Web performance is a crucial factor for any ecommerce website, and CDN are among the many solutions available to improve this performance.
In this article, we’ll review some of the questions our customers have asked about CDN. We hope our answers will give you a clearer understanding of Content Delivery Network, as they have for our customers.
1. What problem(s) does a Content Delivery Network solve?
The main purpose of a Content Delivery Network is to reduce latency between the browser’s requests and the server’s responses, i.e. the time interval between:
- when the request is sent to the web server and when this server receives the request
- and when the response is sent by the web server and received by the user.
This latency is partly due to the geographical distance between the server and the user. In this case, we can use a CDN to bring content closer to the user.
This latency is not negligible, especially when the website’s audience is located in another country.
CDN can also improve the availability of websites (better load-handling capacity) and reduce bandwidth on the original servers.
2. What are the limitations of CDN?
Generally speaking, a Content Delivery Network by itself can’t provide full global coverage. In many cases, a standalone CDN will not adequately serve all destinations, so it can’t be used for all the international websites operated by a brand.
In response to this limitation, multi-CDN solutions emerged, allowing several Content Delivery Networks to be combined around the world to achieve much better coverage.
For example, “For a website hosted in France, the improvement in latency times when going from single to multi-CDN will be about 30% for a user based in France, and 300% for a user located in China.” (Source: JDN)
Among the wide variety of CDN, we also find regional/national Content Delivery Networks (e.g. SFR in France, Ngenix in Russia or Azion in Brazil) which offer the benefits of this solution on a smaller scale or in very large countries.
In fact, in certain countries, most of their global CDN have a single PoP (point of presence), which cannot adequately cover all web users’ connection points.
With multi-CDN solutions (2 global CDN + local CDN), users can really benefit from much better coverage and improved performance.
Another limitation of Content Delivery Networks is that they merely cache objects. So, for instance, a 3 MB page with 200 objects will still be a bulky page to load, even though parts of it are cached.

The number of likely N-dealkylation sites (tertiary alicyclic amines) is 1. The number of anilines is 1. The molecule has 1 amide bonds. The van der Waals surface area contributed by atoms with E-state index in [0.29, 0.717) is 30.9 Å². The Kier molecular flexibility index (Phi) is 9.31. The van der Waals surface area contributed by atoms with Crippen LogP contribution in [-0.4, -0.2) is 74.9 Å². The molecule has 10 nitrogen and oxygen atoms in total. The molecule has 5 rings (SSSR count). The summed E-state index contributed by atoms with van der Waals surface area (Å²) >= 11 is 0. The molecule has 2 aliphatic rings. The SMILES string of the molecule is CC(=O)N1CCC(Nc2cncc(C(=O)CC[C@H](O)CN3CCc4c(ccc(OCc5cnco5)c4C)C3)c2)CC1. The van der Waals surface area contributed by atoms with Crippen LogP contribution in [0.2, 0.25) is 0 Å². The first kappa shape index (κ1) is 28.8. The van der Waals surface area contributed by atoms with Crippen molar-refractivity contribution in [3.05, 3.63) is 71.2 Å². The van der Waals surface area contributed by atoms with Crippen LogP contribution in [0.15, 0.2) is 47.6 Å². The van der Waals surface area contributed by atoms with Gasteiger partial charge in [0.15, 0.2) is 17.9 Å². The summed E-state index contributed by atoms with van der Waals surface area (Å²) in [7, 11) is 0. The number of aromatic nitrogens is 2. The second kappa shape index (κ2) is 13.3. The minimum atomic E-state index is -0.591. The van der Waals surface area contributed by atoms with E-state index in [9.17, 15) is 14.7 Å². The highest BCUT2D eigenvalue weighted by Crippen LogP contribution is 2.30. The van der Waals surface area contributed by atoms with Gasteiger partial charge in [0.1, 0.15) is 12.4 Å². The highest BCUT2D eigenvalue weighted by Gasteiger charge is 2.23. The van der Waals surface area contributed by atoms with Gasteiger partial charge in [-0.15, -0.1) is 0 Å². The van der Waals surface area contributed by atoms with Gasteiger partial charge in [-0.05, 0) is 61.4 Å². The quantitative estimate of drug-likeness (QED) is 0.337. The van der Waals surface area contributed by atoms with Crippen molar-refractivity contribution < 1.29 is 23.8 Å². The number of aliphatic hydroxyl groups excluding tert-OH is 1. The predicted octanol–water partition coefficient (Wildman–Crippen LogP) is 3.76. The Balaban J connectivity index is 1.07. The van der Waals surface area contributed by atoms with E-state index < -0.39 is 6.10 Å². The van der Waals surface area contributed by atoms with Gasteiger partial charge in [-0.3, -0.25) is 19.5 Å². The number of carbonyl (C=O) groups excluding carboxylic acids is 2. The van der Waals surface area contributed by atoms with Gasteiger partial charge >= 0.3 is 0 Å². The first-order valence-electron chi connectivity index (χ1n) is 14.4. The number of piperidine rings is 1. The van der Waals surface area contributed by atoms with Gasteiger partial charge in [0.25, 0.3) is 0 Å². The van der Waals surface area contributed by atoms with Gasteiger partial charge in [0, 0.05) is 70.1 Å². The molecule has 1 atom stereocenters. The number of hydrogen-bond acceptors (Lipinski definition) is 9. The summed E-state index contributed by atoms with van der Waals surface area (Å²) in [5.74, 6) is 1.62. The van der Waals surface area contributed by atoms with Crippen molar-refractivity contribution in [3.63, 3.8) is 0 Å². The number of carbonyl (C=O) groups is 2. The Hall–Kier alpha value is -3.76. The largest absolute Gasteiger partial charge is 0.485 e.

3. Is a CDN effective for all websites?
For many websites, using a Content Delivery Network is a real advantage, for the reasons mentioned earlier. However, a CDN is not a big help for ALL websites, as in the following two examples:
- A website that handles minimal traffic and whose main audience is located near the server will not see significant performance gains.
- If your webpages take 10 seconds to render and are not cacheable, or if they are as large as 10 MB, a Content Delivery Network will not help at all.
In fact, performance problems can also occur at the back end as well as the front end.
4. Are all Content Delivery Networks equal?
The Content Delivery Networks you choose matters because performance will vary depending on your chosen provider, the content that you cache in your CDN, and the distance between your cache server and your users.
This is why it’s important to know where your users are geographically located before you choose your Content Delivery Network.
5. Does performance also vary for the same CDN?
Content Delivery Network can experience fluctuations in performance (temporary unavailability or slowdowns). These fluctuations may be caused by:
- high traffic on the CDN at a given time.
- micro-outages due to problems with peering, Anycast addressing, BGP protocol routing errors, hardware failures, or server caching capacity. In short, any type of failure that may be encountered by a complex platform such as a Content Delivery Network. These micro-outages may occur at a local or global level.